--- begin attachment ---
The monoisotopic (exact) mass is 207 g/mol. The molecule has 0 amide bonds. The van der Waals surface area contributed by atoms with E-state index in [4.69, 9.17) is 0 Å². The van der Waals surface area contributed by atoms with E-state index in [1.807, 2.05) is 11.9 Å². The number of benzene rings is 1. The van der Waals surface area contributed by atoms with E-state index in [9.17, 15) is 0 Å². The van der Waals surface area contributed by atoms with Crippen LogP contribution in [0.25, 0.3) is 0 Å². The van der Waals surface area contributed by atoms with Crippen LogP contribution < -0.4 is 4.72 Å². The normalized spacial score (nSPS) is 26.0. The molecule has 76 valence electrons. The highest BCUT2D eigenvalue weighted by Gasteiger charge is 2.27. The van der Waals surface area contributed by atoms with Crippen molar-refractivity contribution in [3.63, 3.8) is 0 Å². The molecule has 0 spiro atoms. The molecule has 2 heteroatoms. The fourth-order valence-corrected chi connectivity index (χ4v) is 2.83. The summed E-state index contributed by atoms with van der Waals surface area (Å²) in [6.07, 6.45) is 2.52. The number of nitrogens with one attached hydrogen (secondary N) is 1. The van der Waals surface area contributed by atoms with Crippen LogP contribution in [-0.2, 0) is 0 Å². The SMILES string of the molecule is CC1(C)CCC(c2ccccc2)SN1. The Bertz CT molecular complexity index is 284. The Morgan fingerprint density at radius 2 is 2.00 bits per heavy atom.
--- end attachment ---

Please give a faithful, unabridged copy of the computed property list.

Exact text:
The monoisotopic (exact) mass is 207 g/mol. The molecule has 0 amide bonds. The van der Waals surface area contributed by atoms with E-state index in [4.69, 9.17) is 0 Å². The van der Waals surface area contributed by atoms with E-state index in [1.807, 2.05) is 11.9 Å². The number of benzene rings is 1. The van der Waals surface area contributed by atoms with E-state index in [9.17, 15) is 0 Å². The van der Waals surface area contributed by atoms with Crippen LogP contribution in [0.25, 0.3) is 0 Å². The van der Waals surface area contributed by atoms with Crippen LogP contribution < -0.4 is 4.72 Å². The normalized spacial score (nSPS) is 26.0. The molecule has 76 valence electrons. The highest BCUT2D eigenvalue weighted by Gasteiger charge is 2.27. The van der Waals surface area contributed by atoms with Crippen molar-refractivity contribution in [3.63, 3.8) is 0 Å². The molecule has 0 spiro atoms. The molecule has 2 heteroatoms. The fourth-order valence-corrected chi connectivity index (χ4v) is 2.83. The summed E-state index contributed by atoms with van der Waals surface area (Å²) in [6.07, 6.45) is 2.52. The number of nitrogens with one attached hydrogen (secondary N) is 1. The van der Waals surface area contributed by atoms with Crippen LogP contribution in [-0.2, 0) is 0 Å². The SMILES string of the molecule is CC1(C)CCC(c2ccccc2)SN1. The Bertz CT molecular complexity index is 284. The Morgan fingerprint density at radius 2 is 2.00 bits per heavy atom.